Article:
Poor People's Energy Outlook 2016
Series: Poor People's Energy Outlook
Recognising its role as a key enabler in international development, energy has received extraordinary levels of international attention in recent years; culminating in a dedicated energy access goal within the 2015 Sustainable Development Goals. Immense amounts of political, financial and human capital are therefore set to be invested in renewable energy, energy efficiency and, of fundamental importance, energy access.
However, the vast majority of solutions proposed are still those that, to date, have left well over two billion people either totally without access to energy or without adequate, safe, reliable, and affordable energy services. If this situation is left unchallenged, the outlook remains bleak for poor people and global aspirations to universalise energy access by 2030.
Seeking to address this, the PPEO 2016 offers an alternative framework for national energy planning which incorporates more fully the expressed needs and priorities of the energy-poor. By exploring what it means to plan for energy access from the bottom up, and identifying a range of energy access solutions which could meet poor people’s prioritised needs, it offers national decision-makers a golden opportunity to achieve national energy access targets more quickly, cheaply and sustainably than the status quo currently provides.
This edition is the first in a new suite of three PPEOs which takes the Total Energy Access framework developed in previous editions and illustrates how it can be operationalized in terms of planning (this edition), financing (2017) and delivering at scale (2018).
This book is essential reading for national planners, policy and decision makers within energy, agriculture and education government departments; staff in international agencies; researchers in the energy sector; and private actors and financiers looking to invest in modern, affordable and sustainable energy for all.
2. The inadequacies of energy access plans
3. A bottom-up approach to national energy planning
7. Implications for national planning
8. Recommendations and conclusions
‘We are really happy to see gender issues featured throughout the PPEO 2016 and would like to congratulate Practical Action on how influential the PPEO series has been in setting the stage for SE4ALL. This edition of the PPEO continues to emphasise the need to change the paradigm and put the last mile first in energy access planning.’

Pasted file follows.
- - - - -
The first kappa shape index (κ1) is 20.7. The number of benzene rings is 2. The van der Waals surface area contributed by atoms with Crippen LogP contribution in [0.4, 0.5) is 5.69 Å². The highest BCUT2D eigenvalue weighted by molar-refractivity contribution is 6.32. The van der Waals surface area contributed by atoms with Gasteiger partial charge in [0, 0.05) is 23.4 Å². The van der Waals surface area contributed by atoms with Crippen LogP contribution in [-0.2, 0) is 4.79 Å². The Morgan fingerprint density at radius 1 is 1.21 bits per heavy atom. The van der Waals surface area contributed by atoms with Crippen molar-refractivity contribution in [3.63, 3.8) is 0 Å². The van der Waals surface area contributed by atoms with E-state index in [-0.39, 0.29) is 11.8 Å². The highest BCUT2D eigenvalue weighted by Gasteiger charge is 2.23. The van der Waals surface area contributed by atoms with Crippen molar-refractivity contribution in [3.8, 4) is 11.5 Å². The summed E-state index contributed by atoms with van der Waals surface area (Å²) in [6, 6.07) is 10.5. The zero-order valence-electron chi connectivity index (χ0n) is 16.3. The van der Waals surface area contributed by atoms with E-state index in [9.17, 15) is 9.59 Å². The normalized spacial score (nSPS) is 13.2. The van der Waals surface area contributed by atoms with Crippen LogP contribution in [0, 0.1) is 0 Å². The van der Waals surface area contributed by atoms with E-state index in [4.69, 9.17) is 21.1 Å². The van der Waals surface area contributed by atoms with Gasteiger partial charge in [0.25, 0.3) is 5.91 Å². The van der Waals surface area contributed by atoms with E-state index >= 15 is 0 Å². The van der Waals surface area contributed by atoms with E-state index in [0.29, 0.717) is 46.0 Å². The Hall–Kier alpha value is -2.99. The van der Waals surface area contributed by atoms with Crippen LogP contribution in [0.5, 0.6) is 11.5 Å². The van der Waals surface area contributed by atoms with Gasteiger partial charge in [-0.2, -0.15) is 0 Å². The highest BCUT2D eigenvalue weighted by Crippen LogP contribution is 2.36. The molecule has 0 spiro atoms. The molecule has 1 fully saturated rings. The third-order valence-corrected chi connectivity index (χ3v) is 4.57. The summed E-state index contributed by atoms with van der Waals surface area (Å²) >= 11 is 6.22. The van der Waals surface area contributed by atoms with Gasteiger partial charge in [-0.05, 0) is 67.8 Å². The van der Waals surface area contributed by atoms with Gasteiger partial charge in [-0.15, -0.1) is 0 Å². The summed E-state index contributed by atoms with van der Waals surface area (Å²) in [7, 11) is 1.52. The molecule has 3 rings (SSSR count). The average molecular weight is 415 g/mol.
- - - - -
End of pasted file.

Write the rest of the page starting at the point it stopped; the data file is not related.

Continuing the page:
Sheila Oparaocha, ENERGIA International Coordinator and Programme Manager
‘National energy access planning is of vital relevance to achieving the vision of Universal Energy Access by 2030. The PPEO 2016 offers an important contribution to the debate by offering suggestions of what a good plan entails, and by offering tangible recommendations on how to meaningfully include the voices of those who are ultimately affected by national energy access planning.’
Caspar Priesemann, Energy Access Advisor, GIZ
‘Once again the PPEO provides terrific insights on the dynamic topic of energy and development. As energy demand and investment in developing countries continues to grow rapidly, the PPEO is a critical resource for decision makers.’
Morgan Bazilian, Lead Energy Specialist, World Bank
‘This is timely as, despite the growing recognition of energy service delivery as key to achieving development objectives, current approaches to energy planning and financing are too frequently failing to meet poor people’s energy access needs. This call for more emphasis on decentralized energy solutions and on the actual energy services provided reflects well DFID’s own approach, including the Energy Africa household solar initiative. This PPEO on national planning makes a valuable contribution, and DFID is pleased that this will be the first of three guides that DFID is supporting reframing the energy access agenda.’
Alistair Wray, Senior Energy Advisor; DFID Research and Evidence Division
‘It is very important and timely to underline that energy plans (and policies) should be about the energy needs of people, in particular the poor. There is a serious risk that the focus of planners, policy makers and financiers will be limited to large infrastructure projects, while billions of people will still lack proper access to electricity and clean cooking and can only be served by decentralized solutions. Delivering on universal energy access requires people-centered planning, based on bottom-up practices.’
Frank van der Vleuten, Ministry of Foreign Affairs of the Netherlands